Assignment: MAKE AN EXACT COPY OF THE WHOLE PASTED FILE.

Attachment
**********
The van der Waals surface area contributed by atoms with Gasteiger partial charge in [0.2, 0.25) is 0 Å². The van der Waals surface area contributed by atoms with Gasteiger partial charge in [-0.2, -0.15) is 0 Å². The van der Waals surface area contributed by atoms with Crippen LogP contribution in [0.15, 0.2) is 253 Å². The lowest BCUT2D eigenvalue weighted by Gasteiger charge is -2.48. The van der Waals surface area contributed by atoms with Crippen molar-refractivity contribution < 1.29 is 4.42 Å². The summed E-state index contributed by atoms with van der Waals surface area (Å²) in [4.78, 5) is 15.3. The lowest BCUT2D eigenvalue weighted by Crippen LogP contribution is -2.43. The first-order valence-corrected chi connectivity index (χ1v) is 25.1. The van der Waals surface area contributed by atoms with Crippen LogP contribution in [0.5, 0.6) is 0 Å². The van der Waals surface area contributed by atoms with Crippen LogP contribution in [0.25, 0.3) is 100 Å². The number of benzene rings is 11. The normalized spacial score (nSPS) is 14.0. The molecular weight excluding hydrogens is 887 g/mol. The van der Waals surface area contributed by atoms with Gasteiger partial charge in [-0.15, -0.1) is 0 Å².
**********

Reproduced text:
The van der Waals surface area contributed by atoms with Gasteiger partial charge in [0.2, 0.25) is 0 Å². The van der Waals surface area contributed by atoms with Gasteiger partial charge in [-0.2, -0.15) is 0 Å². The van der Waals surface area contributed by atoms with Crippen LogP contribution in [0.15, 0.2) is 253 Å². The lowest BCUT2D eigenvalue weighted by Gasteiger charge is -2.48. The van der Waals surface area contributed by atoms with Crippen molar-refractivity contribution < 1.29 is 4.42 Å². The summed E-state index contributed by atoms with van der Waals surface area (Å²) in [4.78, 5) is 15.3. The lowest BCUT2D eigenvalue weighted by Crippen LogP contribution is -2.43. The first-order valence-corrected chi connectivity index (χ1v) is 25.1. The van der Waals surface area contributed by atoms with Crippen LogP contribution in [0.5, 0.6) is 0 Å². The van der Waals surface area contributed by atoms with Crippen LogP contribution in [0.25, 0.3) is 100 Å². The number of benzene rings is 11. The normalized spacial score (nSPS) is 14.0. The molecular weight excluding hydrogens is 887 g/mol. The van der Waals surface area contributed by atoms with Gasteiger partial charge in [-0.15, -0.1) is 0 Å².